The next crop of calves is what keeps the cattle industry in business. Knowing this, a Texas A&M University study aims to reduce reproduction failure, which can cause a significant loss to the U.S. beef industry.
Rebecca Poole, Ph.D., a postdoctoral research associate in the College of Agriculture and Life Sciences Department of Animal Science, has received a two-year grant from the U.S. Department of Agriculture National Institute of Food and Agriculture.
Poole’s project, “Hormonal and Immunological Influences on the Uterine Microbiome in Cattle,” is aimed at developing a better understanding of the relationship between reproductive hormones and immune changes as well as the microbiome of the reproductive tract in beef cattle.
“Like a fertility clinic for humans – it’s the same idea, just bringing it to the beef cattle world,” Poole said. “They have found there are a lot of relationships between the microbiome of the reproductive tract and fertility in women, and so the research has continued from there to establish the understanding of microbiomes in other species, like our livestock.”
She said now that the technology is available to better understand the microbiome, it’s a great time to work in this area of research. Microbiome research in the past was dependent on being able to culture certain bacteria in a petri dish, but that was a limiting factor, because only about 1% of the bacteria can be cultured.
“Now, using a sequencing-type approach, we are able to determine all the bacteria in a certain environment,” Poole said.
The reproductive microbiome
Poole said the presence and activity of symbiotic bacteria in the reproductive tract and its effects on fertility is relatively unknown in cattle, and so that is where she will concentrate her research.
She believes that variation in reproductive hormone secretion and/or immune function control the bacterial species diversity in the uterus, which subsequently affects pregnancy establishment and maintenance in beef cattle.
“The producer doesn’t necessarily need to understand the different types of bacteria,” Poole said. “My research will take the concepts the producers understand along the lines of the estrous cycle, estrous synchronization protocols, and reproductive hormones; and I will see how those relate to the microbiome so that we can find ways to potentially manipulate it, from a hormonal standpoint, to create a healthy microbiome to establish a pregnancy.”
She said she will be using standard estrous synch protocols that producers are used to, such as using GnRH or prostaglandin injections to create a high estrogen or high progesterone environment and seeing how that manipulates the bacterial species.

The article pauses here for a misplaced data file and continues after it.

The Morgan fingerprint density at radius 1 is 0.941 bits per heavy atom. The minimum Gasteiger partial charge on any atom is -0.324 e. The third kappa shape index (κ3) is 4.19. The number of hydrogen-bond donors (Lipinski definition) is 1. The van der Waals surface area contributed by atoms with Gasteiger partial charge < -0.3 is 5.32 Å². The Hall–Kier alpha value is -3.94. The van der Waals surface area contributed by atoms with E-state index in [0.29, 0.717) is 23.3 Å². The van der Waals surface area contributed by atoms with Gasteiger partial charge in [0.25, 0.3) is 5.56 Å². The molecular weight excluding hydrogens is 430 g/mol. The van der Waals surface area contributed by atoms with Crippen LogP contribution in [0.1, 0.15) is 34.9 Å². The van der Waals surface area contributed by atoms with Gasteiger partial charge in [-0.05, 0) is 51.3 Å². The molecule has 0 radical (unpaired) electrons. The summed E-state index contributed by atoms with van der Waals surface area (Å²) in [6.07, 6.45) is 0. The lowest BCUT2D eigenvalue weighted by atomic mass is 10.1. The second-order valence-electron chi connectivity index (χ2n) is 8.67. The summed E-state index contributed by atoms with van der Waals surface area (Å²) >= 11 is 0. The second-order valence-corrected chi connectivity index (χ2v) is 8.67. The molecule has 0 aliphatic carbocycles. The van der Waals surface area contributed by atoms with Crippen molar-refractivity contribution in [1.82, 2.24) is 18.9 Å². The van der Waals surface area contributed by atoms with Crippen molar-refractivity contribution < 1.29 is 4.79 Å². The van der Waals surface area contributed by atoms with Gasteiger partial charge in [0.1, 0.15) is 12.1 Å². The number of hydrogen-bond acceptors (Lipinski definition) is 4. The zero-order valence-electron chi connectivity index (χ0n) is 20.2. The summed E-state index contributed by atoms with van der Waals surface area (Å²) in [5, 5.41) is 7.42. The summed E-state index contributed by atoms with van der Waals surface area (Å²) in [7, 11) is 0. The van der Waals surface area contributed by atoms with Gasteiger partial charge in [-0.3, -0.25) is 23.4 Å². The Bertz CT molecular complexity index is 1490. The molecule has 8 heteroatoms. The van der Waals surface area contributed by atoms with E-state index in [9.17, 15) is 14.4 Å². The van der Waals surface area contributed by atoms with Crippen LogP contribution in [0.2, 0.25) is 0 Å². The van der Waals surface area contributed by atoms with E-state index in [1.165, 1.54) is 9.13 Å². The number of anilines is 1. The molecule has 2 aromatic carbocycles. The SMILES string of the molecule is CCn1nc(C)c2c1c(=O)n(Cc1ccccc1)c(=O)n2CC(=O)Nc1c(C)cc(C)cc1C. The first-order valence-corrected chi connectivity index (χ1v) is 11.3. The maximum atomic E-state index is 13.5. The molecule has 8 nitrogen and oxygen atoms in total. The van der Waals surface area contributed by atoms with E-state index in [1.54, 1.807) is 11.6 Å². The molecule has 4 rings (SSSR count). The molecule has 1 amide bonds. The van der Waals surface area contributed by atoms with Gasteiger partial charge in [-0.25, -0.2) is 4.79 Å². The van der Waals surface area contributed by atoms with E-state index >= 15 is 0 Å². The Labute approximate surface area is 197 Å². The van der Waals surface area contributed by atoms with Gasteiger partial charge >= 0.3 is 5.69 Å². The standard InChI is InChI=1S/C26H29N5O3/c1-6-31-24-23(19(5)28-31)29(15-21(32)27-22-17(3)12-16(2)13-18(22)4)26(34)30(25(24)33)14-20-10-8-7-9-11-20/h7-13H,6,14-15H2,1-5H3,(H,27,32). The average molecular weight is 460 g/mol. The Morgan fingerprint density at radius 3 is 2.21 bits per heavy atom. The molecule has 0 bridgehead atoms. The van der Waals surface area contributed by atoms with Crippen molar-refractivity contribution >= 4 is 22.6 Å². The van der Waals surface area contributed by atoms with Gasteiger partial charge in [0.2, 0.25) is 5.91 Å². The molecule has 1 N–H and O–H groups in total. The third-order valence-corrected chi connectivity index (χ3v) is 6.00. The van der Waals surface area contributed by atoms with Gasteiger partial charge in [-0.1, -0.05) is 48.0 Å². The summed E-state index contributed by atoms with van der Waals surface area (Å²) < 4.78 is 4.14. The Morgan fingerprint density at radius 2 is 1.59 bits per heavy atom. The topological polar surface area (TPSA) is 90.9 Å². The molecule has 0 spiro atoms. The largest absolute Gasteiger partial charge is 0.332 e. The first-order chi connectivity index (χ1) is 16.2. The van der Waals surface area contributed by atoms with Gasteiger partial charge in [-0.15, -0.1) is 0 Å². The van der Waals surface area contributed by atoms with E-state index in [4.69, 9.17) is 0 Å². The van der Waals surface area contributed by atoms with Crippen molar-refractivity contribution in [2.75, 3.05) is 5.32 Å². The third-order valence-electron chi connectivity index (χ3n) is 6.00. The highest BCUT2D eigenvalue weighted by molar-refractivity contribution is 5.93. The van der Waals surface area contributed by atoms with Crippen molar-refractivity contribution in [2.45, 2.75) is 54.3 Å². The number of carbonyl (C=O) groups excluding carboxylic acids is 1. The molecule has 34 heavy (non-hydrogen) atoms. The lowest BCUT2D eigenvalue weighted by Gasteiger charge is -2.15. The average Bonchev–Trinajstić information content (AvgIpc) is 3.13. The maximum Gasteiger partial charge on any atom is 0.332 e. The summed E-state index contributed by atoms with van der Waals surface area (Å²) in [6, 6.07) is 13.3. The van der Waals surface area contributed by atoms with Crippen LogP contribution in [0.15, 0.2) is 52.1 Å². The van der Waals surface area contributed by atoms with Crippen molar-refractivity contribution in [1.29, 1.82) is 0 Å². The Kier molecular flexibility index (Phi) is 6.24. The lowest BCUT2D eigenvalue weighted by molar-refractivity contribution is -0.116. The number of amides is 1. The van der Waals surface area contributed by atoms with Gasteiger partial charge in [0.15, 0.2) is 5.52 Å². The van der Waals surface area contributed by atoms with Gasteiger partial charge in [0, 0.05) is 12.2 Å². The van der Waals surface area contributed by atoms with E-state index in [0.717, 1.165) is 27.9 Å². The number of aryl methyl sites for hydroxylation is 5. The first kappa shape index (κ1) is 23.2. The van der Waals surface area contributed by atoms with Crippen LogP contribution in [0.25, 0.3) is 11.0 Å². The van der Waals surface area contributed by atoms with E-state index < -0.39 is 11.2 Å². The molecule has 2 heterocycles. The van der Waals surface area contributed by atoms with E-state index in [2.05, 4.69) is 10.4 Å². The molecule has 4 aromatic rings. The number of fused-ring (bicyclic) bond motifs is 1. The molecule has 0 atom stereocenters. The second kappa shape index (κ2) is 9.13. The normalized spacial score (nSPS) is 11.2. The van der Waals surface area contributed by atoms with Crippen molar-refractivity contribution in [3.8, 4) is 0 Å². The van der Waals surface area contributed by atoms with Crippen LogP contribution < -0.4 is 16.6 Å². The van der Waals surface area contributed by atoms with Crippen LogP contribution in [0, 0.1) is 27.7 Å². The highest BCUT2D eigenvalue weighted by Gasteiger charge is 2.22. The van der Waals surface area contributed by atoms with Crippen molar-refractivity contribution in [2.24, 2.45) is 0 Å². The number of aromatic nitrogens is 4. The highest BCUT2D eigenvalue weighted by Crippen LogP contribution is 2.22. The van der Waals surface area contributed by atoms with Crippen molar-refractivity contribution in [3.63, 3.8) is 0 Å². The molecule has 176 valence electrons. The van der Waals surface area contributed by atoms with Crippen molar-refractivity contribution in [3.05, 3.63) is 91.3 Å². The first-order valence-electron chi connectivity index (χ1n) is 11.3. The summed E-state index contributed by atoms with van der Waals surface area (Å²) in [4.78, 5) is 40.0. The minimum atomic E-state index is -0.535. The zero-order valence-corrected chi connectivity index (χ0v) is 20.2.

“We have found differences between cattle that are essentially able to establish a pregnancy versus those that do not, differences in their uterine microbiome before breeding,” Poole said. “So really we are just trying to figure out if there are other mechanisms that are controlling that microbiome, like reproductive hormones, and also the immune system is another component that is most likely involved with changes in the microbiome.”
Project goals, projections
Poole’s project further contributes to the Department of Animal Science’s Areas of Excellence – pregnancy and developmental programming, which emphasizes an increased understanding of animal reproduction at molecular, cellular and whole animal levels.
The first objective of this project is to look at the relationship between differing levels of reproductive hormones and the reproductive microbiome prior to breeding. The second objective is to look at the relationship between the immune system and reproductive microbiome.
Poole said she will be collecting samples over the next month and will artificially inseminate the cows and then begin looking at pregnancy results. She expects by the end of summer to have results that will help begin establishing the relationship between the reproductive hormones and the reproductive microbiome.
“This will help us gain a better understanding of what is influencing the reproductive tract microbiome in cattle and help us focus on improving fertility in beef cattle through enhance management practices,” she said. “The ultimate goal is to increase the sustainability of the animal production industry.”
Poole said in addition to this research, she is a part of another project looking at nutritional effects on the microbiome, and that should be available around the same time.
“So, our suggestions to producers could be based on nutrition or it could be a hormonal thing, which means we suggest they take a blood sample at a certain point in time to see where a cow stands – is she a good contender for breeding based on her hormone concentrations?” she said. “It may mean, for example, suggesting the use of cattle heat detection patches, which is an indication of estrogen concentrations at breeding.”
Poole said knowing this information will allow producers to feel more comfortable at the time of breeding based on information of the cow’s reproductive hormones, which will indicate what its reproductive microbiome looks like.
Not every producer will utilize this information – not those, for example, who just turn the bull out in the pasture and hope for the best, she said. This would be geared toward someone who has an extensive management program of some kind, utilizing estrous synchronization and artificial insemination.
“Based on my results, I can provide suggestions for producers and say, ‘you need to take a blood sample at this time, and let’s look at her reproductive hormone concentrations or her immune cell levels and see if her uterine microbiome environment is acceptable for breeding,’” Poole said. “Again, it is like the human fertility clinic, and we can estimate likelihood of establishing a pregnancy.”